During Germany’s parliamentary (Weimar) republic, 1919 – 1933, Jewish citizens sought to redefine and re-energize themselves. Diminished population growth and the perception of diminished population quality fostered therapeutic theories and programs. Urbanism, modernism, and individualism threatened family identity and family values, seen as the heart of Jewish vigor and continuity. The influx of Eastern European Jews brought positive models with regard to having large families, but problematic ones with regard to orderliness, economic productivity, and hygiene.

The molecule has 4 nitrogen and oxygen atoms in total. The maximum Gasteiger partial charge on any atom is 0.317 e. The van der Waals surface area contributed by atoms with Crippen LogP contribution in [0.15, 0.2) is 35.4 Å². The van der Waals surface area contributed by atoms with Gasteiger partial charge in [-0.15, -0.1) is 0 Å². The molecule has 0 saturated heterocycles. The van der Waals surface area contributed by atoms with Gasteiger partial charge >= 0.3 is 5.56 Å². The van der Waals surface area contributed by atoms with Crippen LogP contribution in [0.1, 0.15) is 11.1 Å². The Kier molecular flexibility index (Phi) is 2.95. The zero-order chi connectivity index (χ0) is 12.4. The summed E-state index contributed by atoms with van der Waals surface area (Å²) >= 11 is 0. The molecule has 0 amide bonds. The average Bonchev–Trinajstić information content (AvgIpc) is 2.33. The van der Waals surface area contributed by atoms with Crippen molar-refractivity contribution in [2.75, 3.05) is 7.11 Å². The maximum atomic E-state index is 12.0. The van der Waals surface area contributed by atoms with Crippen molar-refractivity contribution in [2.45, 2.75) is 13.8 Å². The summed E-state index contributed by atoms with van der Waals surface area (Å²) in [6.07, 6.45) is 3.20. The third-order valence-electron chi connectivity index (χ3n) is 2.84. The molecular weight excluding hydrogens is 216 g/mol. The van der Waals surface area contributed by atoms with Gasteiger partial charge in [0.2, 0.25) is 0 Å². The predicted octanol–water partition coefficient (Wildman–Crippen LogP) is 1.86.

productive Jew was to be a good German. However, the Jewish agenda had its own nationalistic (and Zionist) component as well. A healthy, proliferating Jewish citizenry was required to insure the transmission ofJewish values, culture, and identity.
Philip K. Jason is professor emeritus of English at the United States Naval Academy. A former editor of Poet Lore, he is the author or editor of twenty books, including Acts and Shadows: The Vietnam War in American Literary Culture and Don’t Wave Goodbye: The Children’s Flight from Nazi Persecution to American Freedom.